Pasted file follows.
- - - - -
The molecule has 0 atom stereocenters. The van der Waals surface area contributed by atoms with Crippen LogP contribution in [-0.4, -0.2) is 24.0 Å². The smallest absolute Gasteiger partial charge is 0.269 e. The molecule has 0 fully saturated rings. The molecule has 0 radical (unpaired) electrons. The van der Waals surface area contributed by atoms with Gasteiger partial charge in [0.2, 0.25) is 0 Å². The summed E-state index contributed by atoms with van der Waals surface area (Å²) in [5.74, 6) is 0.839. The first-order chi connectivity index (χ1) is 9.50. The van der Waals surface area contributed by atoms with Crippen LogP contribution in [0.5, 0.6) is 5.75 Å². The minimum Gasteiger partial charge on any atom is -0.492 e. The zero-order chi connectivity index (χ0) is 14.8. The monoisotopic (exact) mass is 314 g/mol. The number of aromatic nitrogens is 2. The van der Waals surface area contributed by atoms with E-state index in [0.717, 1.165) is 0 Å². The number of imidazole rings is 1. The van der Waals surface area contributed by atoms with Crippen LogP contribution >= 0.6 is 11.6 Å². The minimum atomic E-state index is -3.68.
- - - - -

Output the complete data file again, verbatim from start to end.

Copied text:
The molecule has 0 atom stereocenters. The van der Waals surface area contributed by atoms with Crippen LogP contribution in [-0.4, -0.2) is 24.0 Å². The smallest absolute Gasteiger partial charge is 0.269 e. The molecule has 0 fully saturated rings. The molecule has 0 radical (unpaired) electrons. The van der Waals surface area contributed by atoms with Gasteiger partial charge in [0.2, 0.25) is 0 Å². The summed E-state index contributed by atoms with van der Waals surface area (Å²) in [5.74, 6) is 0.839. The first-order chi connectivity index (χ1) is 9.50. The van der Waals surface area contributed by atoms with Crippen LogP contribution in [0.5, 0.6) is 5.75 Å². The minimum Gasteiger partial charge on any atom is -0.492 e. The zero-order chi connectivity index (χ0) is 14.8. The monoisotopic (exact) mass is 314 g/mol. The number of aromatic nitrogens is 2. The van der Waals surface area contributed by atoms with E-state index in [0.717, 1.165) is 0 Å². The number of imidazole rings is 1. The van der Waals surface area contributed by atoms with Crippen LogP contribution >= 0.6 is 11.6 Å². The minimum atomic E-state index is -3.68.